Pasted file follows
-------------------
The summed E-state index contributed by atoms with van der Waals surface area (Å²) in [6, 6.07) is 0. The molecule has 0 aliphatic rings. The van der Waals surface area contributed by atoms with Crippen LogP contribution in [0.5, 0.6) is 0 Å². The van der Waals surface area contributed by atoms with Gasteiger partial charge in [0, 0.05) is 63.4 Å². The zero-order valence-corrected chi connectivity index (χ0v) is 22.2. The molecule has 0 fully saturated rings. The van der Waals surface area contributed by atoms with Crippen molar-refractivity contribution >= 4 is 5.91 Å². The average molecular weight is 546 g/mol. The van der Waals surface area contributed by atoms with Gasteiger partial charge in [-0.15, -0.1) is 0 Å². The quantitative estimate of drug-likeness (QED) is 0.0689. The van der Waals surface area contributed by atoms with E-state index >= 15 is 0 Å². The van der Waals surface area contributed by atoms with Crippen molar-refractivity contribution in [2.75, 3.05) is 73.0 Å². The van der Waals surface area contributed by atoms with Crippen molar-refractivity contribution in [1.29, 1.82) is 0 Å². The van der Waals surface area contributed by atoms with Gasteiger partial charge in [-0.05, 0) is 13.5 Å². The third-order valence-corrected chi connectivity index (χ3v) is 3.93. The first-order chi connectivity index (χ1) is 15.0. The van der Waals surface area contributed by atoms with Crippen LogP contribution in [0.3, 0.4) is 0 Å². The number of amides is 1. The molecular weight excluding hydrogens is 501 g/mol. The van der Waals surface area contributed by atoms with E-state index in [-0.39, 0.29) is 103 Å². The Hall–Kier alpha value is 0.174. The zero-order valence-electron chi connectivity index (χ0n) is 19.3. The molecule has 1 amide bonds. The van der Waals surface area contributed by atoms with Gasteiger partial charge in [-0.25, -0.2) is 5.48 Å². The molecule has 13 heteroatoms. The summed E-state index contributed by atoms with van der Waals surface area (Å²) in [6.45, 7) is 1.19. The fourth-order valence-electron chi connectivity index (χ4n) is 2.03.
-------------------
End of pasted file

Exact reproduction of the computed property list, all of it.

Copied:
The summed E-state index contributed by atoms with van der Waals surface area (Å²) in [6, 6.07) is 0. The molecule has 0 aliphatic rings. The van der Waals surface area contributed by atoms with Crippen LogP contribution in [0.5, 0.6) is 0 Å². The van der Waals surface area contributed by atoms with Gasteiger partial charge in [0, 0.05) is 63.4 Å². The zero-order valence-corrected chi connectivity index (χ0v) is 22.2. The molecule has 0 fully saturated rings. The van der Waals surface area contributed by atoms with Crippen molar-refractivity contribution >= 4 is 5.91 Å². The average molecular weight is 546 g/mol. The van der Waals surface area contributed by atoms with Gasteiger partial charge in [-0.15, -0.1) is 0 Å². The quantitative estimate of drug-likeness (QED) is 0.0689. The van der Waals surface area contributed by atoms with E-state index >= 15 is 0 Å². The van der Waals surface area contributed by atoms with Crippen molar-refractivity contribution in [2.75, 3.05) is 73.0 Å². The van der Waals surface area contributed by atoms with Crippen molar-refractivity contribution in [1.29, 1.82) is 0 Å². The van der Waals surface area contributed by atoms with Gasteiger partial charge in [-0.05, 0) is 13.5 Å². The third-order valence-corrected chi connectivity index (χ3v) is 3.93. The first-order chi connectivity index (χ1) is 15.0. The van der Waals surface area contributed by atoms with Crippen LogP contribution in [0.3, 0.4) is 0 Å². The number of amides is 1. The molecular weight excluding hydrogens is 501 g/mol. The van der Waals surface area contributed by atoms with E-state index in [-0.39, 0.29) is 103 Å². The Hall–Kier alpha value is 0.174. The zero-order valence-electron chi connectivity index (χ0n) is 19.3. The molecule has 1 amide bonds. The van der Waals surface area contributed by atoms with Gasteiger partial charge in [-0.25, -0.2) is 5.48 Å². The molecule has 13 heteroatoms. The summed E-state index contributed by atoms with van der Waals surface area (Å²) in [6.45, 7) is 1.19. The fourth-order valence-electron chi connectivity index (χ4n) is 2.03.